One of the greatest things about the sport of mountain biking is how it got started: a bunch of people using old bikes to bomb down a mountain, just for fun. On the earliest competitive days, they might have done it for the beer, or the bag of weed, that awaited the first guy to reach the bottom of the hill.
It was simple, pure and unspoiled. It still is, when it’s done right. But mountain bikes—and mountain biking—have come a long way in three decades. People have made boatloads of money from the sport; it has been a medal event in the Olympics; and the bikes look nothing like those early pre-war Schwinns that first rolled down Mount Tam. Hell, when I stood at sales counter as the shop guy handed me the manuals for my full-suspension bike, my wife looked aghast and said, “I didn’t get that many manuals with my car!” So much for simplicity.
Sometimes, it’s good to be reminded of how it all started and what the soul of the sport was—and still is, in my opinion. That’s why I recently watched Klunkerz after Billy Savage, the producer and director, asked me if I wanted to have a look at his labor-of-love film about the rise and evolution of mountain biking. It’s full of old 8 mm footage of guys like Charlie Kelly, Joe Breeze, Gary Fisher and recent interviews with them, their friends, and other Marin County bike crews—such as the Morrow Dirt Club and Larkspur Canyon Gang, two groups whose contributions to early mountain biking are commonly overlooked—as they tell the stories in their own words.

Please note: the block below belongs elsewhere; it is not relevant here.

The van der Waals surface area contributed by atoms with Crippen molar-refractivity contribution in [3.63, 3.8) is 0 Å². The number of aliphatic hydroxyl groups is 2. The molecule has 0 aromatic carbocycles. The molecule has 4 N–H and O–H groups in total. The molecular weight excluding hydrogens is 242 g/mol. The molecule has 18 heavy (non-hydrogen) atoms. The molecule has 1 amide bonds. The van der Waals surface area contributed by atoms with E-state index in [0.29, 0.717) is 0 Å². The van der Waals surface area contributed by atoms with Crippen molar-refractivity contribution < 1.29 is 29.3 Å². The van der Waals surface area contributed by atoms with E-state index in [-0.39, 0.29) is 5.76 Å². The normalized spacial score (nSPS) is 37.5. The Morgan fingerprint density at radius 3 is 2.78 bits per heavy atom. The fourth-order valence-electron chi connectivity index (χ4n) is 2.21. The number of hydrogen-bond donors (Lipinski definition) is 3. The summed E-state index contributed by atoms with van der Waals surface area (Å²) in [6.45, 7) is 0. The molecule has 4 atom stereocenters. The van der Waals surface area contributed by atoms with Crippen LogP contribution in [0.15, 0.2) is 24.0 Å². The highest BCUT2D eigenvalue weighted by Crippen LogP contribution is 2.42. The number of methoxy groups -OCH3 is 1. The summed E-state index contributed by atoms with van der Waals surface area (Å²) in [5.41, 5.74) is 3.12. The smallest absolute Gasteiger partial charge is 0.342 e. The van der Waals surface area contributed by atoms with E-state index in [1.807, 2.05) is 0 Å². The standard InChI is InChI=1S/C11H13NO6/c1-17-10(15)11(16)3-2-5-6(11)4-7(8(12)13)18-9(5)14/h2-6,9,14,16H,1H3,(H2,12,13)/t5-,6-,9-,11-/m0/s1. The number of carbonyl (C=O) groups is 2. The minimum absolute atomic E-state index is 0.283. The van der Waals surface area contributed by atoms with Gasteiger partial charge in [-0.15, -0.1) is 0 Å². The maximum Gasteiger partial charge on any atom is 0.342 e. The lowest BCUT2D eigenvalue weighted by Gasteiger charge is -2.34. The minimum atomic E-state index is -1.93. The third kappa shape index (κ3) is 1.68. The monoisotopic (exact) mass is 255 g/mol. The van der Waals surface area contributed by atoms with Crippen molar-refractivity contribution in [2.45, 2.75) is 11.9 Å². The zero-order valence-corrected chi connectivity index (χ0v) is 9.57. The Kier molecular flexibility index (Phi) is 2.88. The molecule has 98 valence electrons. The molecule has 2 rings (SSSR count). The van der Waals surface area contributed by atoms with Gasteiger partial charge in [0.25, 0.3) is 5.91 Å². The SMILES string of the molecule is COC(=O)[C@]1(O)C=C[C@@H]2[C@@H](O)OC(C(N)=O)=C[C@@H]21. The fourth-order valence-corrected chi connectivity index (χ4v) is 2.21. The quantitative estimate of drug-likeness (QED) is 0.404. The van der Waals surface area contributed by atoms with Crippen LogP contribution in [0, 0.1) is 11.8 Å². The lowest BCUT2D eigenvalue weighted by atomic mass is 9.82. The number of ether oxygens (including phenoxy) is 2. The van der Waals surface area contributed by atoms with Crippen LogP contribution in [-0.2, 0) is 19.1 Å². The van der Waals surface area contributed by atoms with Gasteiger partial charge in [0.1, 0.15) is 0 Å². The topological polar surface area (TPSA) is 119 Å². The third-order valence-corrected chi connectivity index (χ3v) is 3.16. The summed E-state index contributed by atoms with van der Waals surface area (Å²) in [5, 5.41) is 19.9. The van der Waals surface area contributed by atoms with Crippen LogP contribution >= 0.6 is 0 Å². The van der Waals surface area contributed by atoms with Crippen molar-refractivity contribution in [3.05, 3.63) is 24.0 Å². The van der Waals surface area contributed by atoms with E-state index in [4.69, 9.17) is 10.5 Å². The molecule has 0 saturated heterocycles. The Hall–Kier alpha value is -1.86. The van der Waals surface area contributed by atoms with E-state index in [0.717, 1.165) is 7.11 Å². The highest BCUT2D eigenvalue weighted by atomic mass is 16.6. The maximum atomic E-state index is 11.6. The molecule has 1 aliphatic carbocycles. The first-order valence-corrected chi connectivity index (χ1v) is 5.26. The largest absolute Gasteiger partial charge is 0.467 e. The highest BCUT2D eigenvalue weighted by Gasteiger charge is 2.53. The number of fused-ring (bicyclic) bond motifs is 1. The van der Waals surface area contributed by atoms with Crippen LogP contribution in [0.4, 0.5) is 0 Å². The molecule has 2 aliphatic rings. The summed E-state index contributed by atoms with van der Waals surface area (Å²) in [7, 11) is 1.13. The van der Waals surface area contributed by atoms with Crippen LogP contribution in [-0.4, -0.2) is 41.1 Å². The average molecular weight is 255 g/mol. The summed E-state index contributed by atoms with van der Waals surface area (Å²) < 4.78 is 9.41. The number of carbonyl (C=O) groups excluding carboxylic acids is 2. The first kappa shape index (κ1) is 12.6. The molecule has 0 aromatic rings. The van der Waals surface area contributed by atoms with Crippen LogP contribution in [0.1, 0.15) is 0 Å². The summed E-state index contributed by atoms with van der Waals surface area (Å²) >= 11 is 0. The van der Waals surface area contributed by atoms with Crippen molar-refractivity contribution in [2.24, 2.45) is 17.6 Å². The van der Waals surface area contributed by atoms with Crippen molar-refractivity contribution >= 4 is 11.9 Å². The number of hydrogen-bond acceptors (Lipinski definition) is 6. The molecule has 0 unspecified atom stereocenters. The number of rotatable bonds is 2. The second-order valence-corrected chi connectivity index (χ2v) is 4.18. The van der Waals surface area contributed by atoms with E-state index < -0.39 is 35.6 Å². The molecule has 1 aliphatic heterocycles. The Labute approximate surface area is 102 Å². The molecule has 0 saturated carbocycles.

Klunkerz is the best documentary I’ve ever seen on the birth of mountain biking. So much has been made over the years of guys like Fisher, Breeze and Tom Ritchey (and the debate over which of them “invented” the mountain bike) that it’s good to see a comprehensive account of the other key people who were part of the Marin County scene. Not to mention how much fun it is to watch those guys blasting down Mount Tam at warp speed, with minimal safety gear, on ancient bikes with bad brakes.
If you get your hands on a copy of this DVD—and I recommend clicking over to Klunkerz.com and ordering one—make a point of watching the bonus features on the disc, especially the short piece on John Finley Scott. Never heard of him? Most people haven’t, but he was traveling on his own homemade mountain bike 20 years before those guys in Marin, and later helped bankroll the first efforts to manufacture mountain bikes.
Do yourself a favor and check out this film.